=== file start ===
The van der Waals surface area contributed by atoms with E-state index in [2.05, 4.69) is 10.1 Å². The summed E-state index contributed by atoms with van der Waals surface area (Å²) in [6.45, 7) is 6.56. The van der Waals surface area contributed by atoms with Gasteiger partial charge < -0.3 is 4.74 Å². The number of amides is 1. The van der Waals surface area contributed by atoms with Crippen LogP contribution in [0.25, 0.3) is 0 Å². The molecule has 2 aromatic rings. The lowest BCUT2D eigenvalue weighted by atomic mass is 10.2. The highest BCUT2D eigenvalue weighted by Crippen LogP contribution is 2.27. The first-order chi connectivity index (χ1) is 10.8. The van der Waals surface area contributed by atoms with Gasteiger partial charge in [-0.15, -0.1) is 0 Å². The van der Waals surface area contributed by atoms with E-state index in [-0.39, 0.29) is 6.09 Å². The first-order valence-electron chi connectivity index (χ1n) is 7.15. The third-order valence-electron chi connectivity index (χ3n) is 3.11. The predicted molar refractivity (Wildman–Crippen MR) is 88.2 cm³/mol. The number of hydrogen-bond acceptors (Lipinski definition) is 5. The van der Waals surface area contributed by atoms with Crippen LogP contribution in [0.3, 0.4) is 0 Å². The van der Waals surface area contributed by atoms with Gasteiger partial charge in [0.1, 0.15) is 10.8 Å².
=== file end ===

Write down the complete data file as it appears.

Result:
The van der Waals surface area contributed by atoms with E-state index in [2.05, 4.69) is 10.1 Å². The summed E-state index contributed by atoms with van der Waals surface area (Å²) in [6.45, 7) is 6.56. The van der Waals surface area contributed by atoms with Gasteiger partial charge < -0.3 is 4.74 Å². The number of amides is 1. The van der Waals surface area contributed by atoms with Crippen LogP contribution in [0.25, 0.3) is 0 Å². The molecule has 2 aromatic rings. The lowest BCUT2D eigenvalue weighted by atomic mass is 10.2. The highest BCUT2D eigenvalue weighted by Crippen LogP contribution is 2.27. The first-order chi connectivity index (χ1) is 10.8. The van der Waals surface area contributed by atoms with Gasteiger partial charge in [-0.15, -0.1) is 0 Å². The van der Waals surface area contributed by atoms with E-state index in [-0.39, 0.29) is 6.09 Å². The first-order valence-electron chi connectivity index (χ1n) is 7.15. The third-order valence-electron chi connectivity index (χ3n) is 3.11. The predicted molar refractivity (Wildman–Crippen MR) is 88.2 cm³/mol. The number of hydrogen-bond acceptors (Lipinski definition) is 5. The van der Waals surface area contributed by atoms with Crippen LogP contribution in [0.3, 0.4) is 0 Å². The van der Waals surface area contributed by atoms with Gasteiger partial charge in [0.1, 0.15) is 10.8 Å².